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This past week PokerStars took to the 2+2 poker forum in an effort to include the community in a search for a solution to an ongoing problem: Players sitting-out at heads-up poker tables and only playing if a weaker player sits down.
As more players have pursued the strategy of selectively sitting out at heads up cash tables – derisively referred to as “bum-hunting” – the lobbies of most online poker have filled with dozens of heads-up games with but a single player sitting.
The issue has evolved from a minor inconvenience into a serious threat to the poker ecology, as Phil Galfond detailed on his blog back in January of 2012: “In addition to the sit-down-sit-out problem, we’ve had the Heads-Up lobby problem for a long time: 50 people waiting alone at HU tables, 95% of whom won’t play a hand with anyone but an absolute fish.”
In the aforementioned 2+2 thread, a PokerStars rep outlined two approaches to the sitting out problem that PokerStars is considering – including one that would take the unprecedented step of introducing a potential financial penalty to the heads up play equation:
As described by PokerStars:
Our initial idea for the heads up lobby was to introduce forced play tables. This would involve deploying a new type of table that requires a player to play a minimum number of hands once a second player sits with him. If the player leaves before playing that minimum number of hands, they will forfeit a small number of blinds to the other player as a penalty.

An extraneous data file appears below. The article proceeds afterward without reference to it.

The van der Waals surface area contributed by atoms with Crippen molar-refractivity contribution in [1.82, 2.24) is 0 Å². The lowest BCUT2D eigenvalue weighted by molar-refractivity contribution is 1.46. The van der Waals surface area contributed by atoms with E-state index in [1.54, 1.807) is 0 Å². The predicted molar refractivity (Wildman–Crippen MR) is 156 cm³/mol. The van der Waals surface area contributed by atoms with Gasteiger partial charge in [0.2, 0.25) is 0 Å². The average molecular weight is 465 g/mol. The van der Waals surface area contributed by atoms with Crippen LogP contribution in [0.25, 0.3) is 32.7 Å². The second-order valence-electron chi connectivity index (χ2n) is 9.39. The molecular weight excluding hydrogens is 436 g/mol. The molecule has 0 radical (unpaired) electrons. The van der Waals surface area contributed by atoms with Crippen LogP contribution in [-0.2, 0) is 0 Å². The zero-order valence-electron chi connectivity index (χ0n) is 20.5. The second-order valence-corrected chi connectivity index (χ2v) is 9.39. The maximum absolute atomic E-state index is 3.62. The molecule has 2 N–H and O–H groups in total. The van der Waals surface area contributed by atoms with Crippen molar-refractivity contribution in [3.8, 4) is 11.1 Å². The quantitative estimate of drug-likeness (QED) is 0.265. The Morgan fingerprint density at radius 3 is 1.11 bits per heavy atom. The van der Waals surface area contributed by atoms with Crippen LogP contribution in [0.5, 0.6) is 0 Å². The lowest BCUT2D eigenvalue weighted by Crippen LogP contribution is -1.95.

This solution is aimed to align the act of sitting at a table with the intention to play at that table. This is the motivation underlying many of our Ring Games changes over the last year or two.
Again as described by PokerStars:
All tables of a given Heads Up table type would be numbered in order, starting at 1. We would only publicly show the (numerically) first several tables of each type where only one player was sitting. You would be able to expand the table list if you wanted to see the larger, complete list of tables, but this would only be possible by changing a setting within our options menu.
The result of this would be that in order to be seated at one of the tables visible by default in the lobby, you would need to play other players who were also competing for one of those visible tables.
As the thread trudged along PokerStars reps said they were leaning towards “Forced Play” with a few tweaks to their original idea, such as allowing players who had earned a predetermined number of VPP’s during a rolling 30-day period to boot people from their tables without penalty.
PokerStars isn’t the only poker room working on a fix for this issue. Several poker rooms/networks have already implemented measures to counteract players who refuse to compete against anyone but the weakest players:
Bodog was the first site to offer a solution to this problem back in 2011, although their solution, Anonymous Tables, was more incidental and not really aimed at this issue specifically. With their anonymous tables it’s virtually impossible for a player to know who they are sitting with.
iPoker decided to create a tool –with the colorful name of Heads-Up Hogging Protection— that tracks players guilty of this practice (sitting-out at multiple tables) and restrict their ability to sit at tables in the future.
MPN simply decided to eliminate standard heads-up games, creating a modified version of their Blaze Poker (fast-fold) poker tables, where eight heads-up players are entered into a player pool, forcing them to face all of the players in the pool.